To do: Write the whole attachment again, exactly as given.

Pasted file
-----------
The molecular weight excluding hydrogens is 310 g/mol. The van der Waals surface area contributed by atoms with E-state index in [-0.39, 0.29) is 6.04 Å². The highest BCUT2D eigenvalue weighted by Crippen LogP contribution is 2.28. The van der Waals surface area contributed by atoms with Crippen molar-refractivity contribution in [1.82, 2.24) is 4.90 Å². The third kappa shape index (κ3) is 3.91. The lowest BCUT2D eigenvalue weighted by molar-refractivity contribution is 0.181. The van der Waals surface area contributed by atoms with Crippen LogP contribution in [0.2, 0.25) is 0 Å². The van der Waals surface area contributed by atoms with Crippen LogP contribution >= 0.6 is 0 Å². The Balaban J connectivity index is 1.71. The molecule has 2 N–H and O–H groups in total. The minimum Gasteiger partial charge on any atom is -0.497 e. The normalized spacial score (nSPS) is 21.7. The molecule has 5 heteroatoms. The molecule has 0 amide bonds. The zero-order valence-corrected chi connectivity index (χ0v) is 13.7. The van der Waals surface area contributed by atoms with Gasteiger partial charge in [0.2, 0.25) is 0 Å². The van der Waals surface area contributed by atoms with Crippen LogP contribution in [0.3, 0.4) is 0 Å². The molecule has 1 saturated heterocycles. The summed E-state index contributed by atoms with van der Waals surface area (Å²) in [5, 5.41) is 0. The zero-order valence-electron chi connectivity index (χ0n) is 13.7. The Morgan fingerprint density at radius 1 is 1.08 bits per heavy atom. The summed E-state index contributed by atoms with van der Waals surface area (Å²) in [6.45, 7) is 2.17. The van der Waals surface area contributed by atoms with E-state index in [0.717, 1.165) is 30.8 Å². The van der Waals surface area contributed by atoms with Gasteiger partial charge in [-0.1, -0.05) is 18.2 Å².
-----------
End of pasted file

The molecular weight excluding hydrogens is 310 g/mol. The van der Waals surface area contributed by atoms with E-state index in [-0.39, 0.29) is 6.04 Å². The highest BCUT2D eigenvalue weighted by Crippen LogP contribution is 2.28. The van der Waals surface area contributed by atoms with Crippen molar-refractivity contribution in [1.82, 2.24) is 4.90 Å². The third kappa shape index (κ3) is 3.91. The lowest BCUT2D eigenvalue weighted by molar-refractivity contribution is 0.181. The van der Waals surface area contributed by atoms with Crippen LogP contribution in [0.2, 0.25) is 0 Å². The van der Waals surface area contributed by atoms with Crippen LogP contribution >= 0.6 is 0 Å². The Balaban J connectivity index is 1.71. The molecule has 2 N–H and O–H groups in total. The minimum Gasteiger partial charge on any atom is -0.497 e. The normalized spacial score (nSPS) is 21.7. The molecule has 5 heteroatoms. The molecule has 0 amide bonds. The zero-order valence-corrected chi connectivity index (χ0v) is 13.7. The van der Waals surface area contributed by atoms with Gasteiger partial charge in [0.2, 0.25) is 0 Å². The van der Waals surface area contributed by atoms with Crippen LogP contribution in [0.3, 0.4) is 0 Å². The molecule has 1 saturated heterocycles. The summed E-state index contributed by atoms with van der Waals surface area (Å²) in [5, 5.41) is 0. The zero-order valence-electron chi connectivity index (χ0n) is 13.7. The Morgan fingerprint density at radius 1 is 1.08 bits per heavy atom. The summed E-state index contributed by atoms with van der Waals surface area (Å²) in [6.45, 7) is 2.17. The van der Waals surface area contributed by atoms with E-state index in [0.717, 1.165) is 30.8 Å². The van der Waals surface area contributed by atoms with Gasteiger partial charge in [-0.1, -0.05) is 18.2 Å².